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Enchant The Great Divide album cover
3.39 | 136 ratings | 11 reviews | 17% 5 stars

Good, but non-essential

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Studio Album, released in 2014

Songs / Tracks Listing

1. Circles (7:59)
2. Within an Inch (7:34)
3. The Great Divide (9:05)
4. All Mixed Up (4:12)
5. Transparent Man (6:20)
6. Life in a Shadow (5:01)
7. Deserve to Feel (8:01)
8. Here and Now (7:33)

Bonus track on some 2014 editions:
9. Prognosticator (8:22)

Total Time 63:59

Bonus CD from 2014 SE - Best Of compilation:
1. The Thirst (6:16)
2. Oasis (8:11)
3. Pure (7:19)
4. New Moon (8:24)
5. Break (5:06)
6. Paint The Picture (7:02)
7. Under Fire (5:58)
8. Sinking Sand (7:10)
9. Comatose (8:53)
10. At Death's Door (Live) (7:07)

Total time 71:26

Line-up / Musicians

- Ted Leonard / vocals, guitar
- Douglas Ott / guitar, bass pedals, Mellotron, vocals, producer
- Bill Jenkins / keyboards, organ, piano
- Ed Platt / bass
- Sean Flanegan / drums, percussion

Releases information

Artwork: Thomas Ewerhard

2LP + CD Inside Out Music IOMLP 403 (2014, Europe) Full album plus a bonus track on both media

CD Inside Out Music - IOMCD 403 (2014, Europe)
CD Inside Out Music 0629-2 (2014, US) With a bonus track
2CD Inside Out Music IOMSECD 403 (2014, Europe) Special Edition with a bonus track plus a compilation CD

Thanks to black_diamond for the addition
and to Quinino for the last updates
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Buy ENCHANT The Great Divide Music

ENCHANT The Great Divide ratings distribution

(136 ratings)
Essential: a masterpiece of progressive rock music(17%)
Excellent addition to any prog rock music collection(40%)
Good, but non-essential (30%)
Collectors/fans only (10%)
Poor. Only for completionists (3%)

ENCHANT The Great Divide reviews

Showing all collaborators reviews and last reviews preview | Show all reviews/ratings

Collaborators/Experts Reviews

Review by FragileKings
3 stars From the first listen it was apparent that this is a very good album. No, I don't feel it's excellent. And I certainly don't feel it's poor. It's just very good.

At first, I immediately likened it to Spock's Beard's latest release, "Brief Nocturnes and Dreamless Sleep". In fact, I really thought it sounded a lot like that album. As it turns out, it's the same vocalist! Ted Leonard of Enchant sings on the latest SB album, too! But not just that. As I stated in my review of the SB album, the songs are very much in the contemporary rock vein but with extended instrumental sections for showcasing solo ability and some prog- infused musical passages. This album is nearly a twin brother.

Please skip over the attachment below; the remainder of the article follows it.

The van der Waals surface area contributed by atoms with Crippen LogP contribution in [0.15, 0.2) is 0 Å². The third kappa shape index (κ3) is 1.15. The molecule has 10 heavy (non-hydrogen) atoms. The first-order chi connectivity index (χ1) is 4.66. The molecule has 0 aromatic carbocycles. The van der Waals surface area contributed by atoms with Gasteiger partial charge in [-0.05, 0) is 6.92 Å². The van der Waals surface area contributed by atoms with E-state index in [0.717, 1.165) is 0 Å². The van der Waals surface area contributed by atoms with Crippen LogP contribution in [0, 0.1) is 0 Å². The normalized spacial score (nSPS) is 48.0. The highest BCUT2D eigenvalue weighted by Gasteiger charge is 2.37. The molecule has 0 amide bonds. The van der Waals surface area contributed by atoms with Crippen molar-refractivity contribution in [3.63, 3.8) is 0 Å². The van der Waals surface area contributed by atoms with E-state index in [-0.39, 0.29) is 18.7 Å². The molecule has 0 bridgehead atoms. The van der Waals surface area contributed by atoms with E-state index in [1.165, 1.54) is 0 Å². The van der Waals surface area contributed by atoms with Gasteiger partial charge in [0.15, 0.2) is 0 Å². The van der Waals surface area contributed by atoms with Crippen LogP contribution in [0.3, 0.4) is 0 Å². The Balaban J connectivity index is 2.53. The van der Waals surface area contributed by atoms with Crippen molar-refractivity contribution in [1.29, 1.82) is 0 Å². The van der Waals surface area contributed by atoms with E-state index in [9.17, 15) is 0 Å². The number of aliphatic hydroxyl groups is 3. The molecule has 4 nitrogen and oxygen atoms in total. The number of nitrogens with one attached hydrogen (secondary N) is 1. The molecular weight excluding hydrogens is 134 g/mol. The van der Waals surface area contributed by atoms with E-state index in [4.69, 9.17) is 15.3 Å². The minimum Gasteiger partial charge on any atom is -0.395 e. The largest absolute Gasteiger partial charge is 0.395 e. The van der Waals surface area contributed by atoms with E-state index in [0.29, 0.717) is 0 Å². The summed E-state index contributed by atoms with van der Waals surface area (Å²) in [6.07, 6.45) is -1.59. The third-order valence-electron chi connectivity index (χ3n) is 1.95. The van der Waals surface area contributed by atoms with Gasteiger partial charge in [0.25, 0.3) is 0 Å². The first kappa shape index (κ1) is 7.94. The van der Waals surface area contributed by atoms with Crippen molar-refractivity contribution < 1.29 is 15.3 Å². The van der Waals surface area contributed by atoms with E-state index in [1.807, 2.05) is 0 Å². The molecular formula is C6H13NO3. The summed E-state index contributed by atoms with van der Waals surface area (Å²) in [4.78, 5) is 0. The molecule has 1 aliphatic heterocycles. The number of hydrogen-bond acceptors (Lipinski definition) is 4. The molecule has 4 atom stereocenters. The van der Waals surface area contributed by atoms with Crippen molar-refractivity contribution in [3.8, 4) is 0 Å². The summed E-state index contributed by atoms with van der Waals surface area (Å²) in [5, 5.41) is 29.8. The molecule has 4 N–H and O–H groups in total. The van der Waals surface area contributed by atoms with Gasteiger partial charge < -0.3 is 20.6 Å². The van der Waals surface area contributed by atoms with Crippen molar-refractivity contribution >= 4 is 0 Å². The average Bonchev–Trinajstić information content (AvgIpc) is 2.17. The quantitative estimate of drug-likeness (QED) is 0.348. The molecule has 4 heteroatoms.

As we are looking at very song-oriented rock music, one shouldn't expect a prog extravaganza. Most of the songs have some additional flair of prog sensitivity; however, they are very much well-composed, well-written, and well- executed rock songs with that something extra that makes them more than just mainstream.

The double album with a bonus disc is a very nice way to get into this band because the extra disc is a compilation of songs from their previous albums. I have found it is not easy or cheap to get some of Enchant's older releases, so this disc is a welcome bonus indeed. Furthermore, the digipak comes like a nice hardcover book with each CD on an inside cover and a booklet of song lyrics, album credits and extra artwork. It looks really stunning and I have to think that these beautiful digipaks are the CD answer to the gatefolds of vinyl albums.

An album recommended for fans of Spock's Beard's less adventurous music. Very good music. Nothing mind-blowing unless you are new to prog but, well, very good! Four stars on a good day. Three stars plus a little on any other day.

Review by UMUR
SPECIAL COLLABORATOR Honorary Collaborator
3 stars "The Great Divide" is the 8th full-length studio album by US progressive rock/metal act Enchant. The album was released through InsideOut Music in September 2014. Enchant has been on a longer hiatus, and havenīt released a studio album since "Tug of War (2003)", although they did release the "Live at Last" live album and DVD in 2005 before disappearing completely. Especially lead vocalist Ted Leonard has spend the intermediate years in a very productive way though as he has released albums with Affector, Thought Chamber and Spockīs Beard, and also played live with Transatlantic. Drummer Sean Flanegan has played with Cynthesis and keyboard player Bill Jenkins has also been involved with Thought Chamber. Other than the mentioned musical projects, the members have also spend time starting families.

So 11 years later is it then a more mature band who has written and recorded "The Great Divide"? Thatīs actually both a yes and a no as Enchant has almost always appeared as a mature act with a defined sound, and while "The Great Divide" is different sounding from the last couple of releases by the band, itīs not so different that you canīt instantly recognise Enchantīs signature sound. Ted Leonardīs strong voice and skillful vocal delivery is as always in front of the bandīs progressive rock/metal sound. A sound that features vocals, drums, bass, guitar, and omnipresent keyboards. Both the vocals and the instrumental parts are skillfully performed by all involved.